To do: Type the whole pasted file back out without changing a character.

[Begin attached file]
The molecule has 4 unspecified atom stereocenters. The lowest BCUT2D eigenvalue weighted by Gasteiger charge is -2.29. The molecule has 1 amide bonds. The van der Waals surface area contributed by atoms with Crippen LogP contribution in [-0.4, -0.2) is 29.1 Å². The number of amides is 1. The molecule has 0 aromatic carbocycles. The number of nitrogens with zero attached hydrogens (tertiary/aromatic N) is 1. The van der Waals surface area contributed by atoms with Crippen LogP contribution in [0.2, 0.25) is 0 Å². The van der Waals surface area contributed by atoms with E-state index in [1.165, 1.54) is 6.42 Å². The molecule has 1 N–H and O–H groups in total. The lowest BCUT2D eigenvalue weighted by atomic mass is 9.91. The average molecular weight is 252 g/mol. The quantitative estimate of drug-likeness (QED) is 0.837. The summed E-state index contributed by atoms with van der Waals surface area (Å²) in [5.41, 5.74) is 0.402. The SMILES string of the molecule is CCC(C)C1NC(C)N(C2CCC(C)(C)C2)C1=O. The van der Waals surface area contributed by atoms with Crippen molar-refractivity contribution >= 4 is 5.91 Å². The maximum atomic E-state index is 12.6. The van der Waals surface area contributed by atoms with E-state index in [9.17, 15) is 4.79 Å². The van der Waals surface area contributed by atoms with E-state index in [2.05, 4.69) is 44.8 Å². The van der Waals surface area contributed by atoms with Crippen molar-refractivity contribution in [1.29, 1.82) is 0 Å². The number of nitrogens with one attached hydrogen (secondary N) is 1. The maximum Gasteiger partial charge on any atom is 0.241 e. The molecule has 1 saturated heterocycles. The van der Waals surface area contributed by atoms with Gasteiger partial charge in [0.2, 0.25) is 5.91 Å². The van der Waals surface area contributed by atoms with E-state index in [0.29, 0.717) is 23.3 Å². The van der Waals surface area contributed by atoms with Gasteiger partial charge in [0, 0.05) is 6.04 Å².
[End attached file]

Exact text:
The molecule has 4 unspecified atom stereocenters. The lowest BCUT2D eigenvalue weighted by Gasteiger charge is -2.29. The molecule has 1 amide bonds. The van der Waals surface area contributed by atoms with Crippen LogP contribution in [-0.4, -0.2) is 29.1 Å². The number of amides is 1. The molecule has 0 aromatic carbocycles. The number of nitrogens with zero attached hydrogens (tertiary/aromatic N) is 1. The van der Waals surface area contributed by atoms with Crippen LogP contribution in [0.2, 0.25) is 0 Å². The van der Waals surface area contributed by atoms with E-state index in [1.165, 1.54) is 6.42 Å². The molecule has 1 N–H and O–H groups in total. The lowest BCUT2D eigenvalue weighted by atomic mass is 9.91. The average molecular weight is 252 g/mol. The quantitative estimate of drug-likeness (QED) is 0.837. The summed E-state index contributed by atoms with van der Waals surface area (Å²) in [5.41, 5.74) is 0.402. The SMILES string of the molecule is CCC(C)C1NC(C)N(C2CCC(C)(C)C2)C1=O. The van der Waals surface area contributed by atoms with Crippen molar-refractivity contribution >= 4 is 5.91 Å². The maximum atomic E-state index is 12.6. The van der Waals surface area contributed by atoms with E-state index in [9.17, 15) is 4.79 Å². The van der Waals surface area contributed by atoms with E-state index in [2.05, 4.69) is 44.8 Å². The van der Waals surface area contributed by atoms with Crippen molar-refractivity contribution in [1.29, 1.82) is 0 Å². The number of nitrogens with one attached hydrogen (secondary N) is 1. The maximum Gasteiger partial charge on any atom is 0.241 e. The molecule has 1 saturated heterocycles. The van der Waals surface area contributed by atoms with Gasteiger partial charge in [0.2, 0.25) is 5.91 Å². The van der Waals surface area contributed by atoms with E-state index in [0.29, 0.717) is 23.3 Å². The van der Waals surface area contributed by atoms with Gasteiger partial charge in [0, 0.05) is 6.04 Å².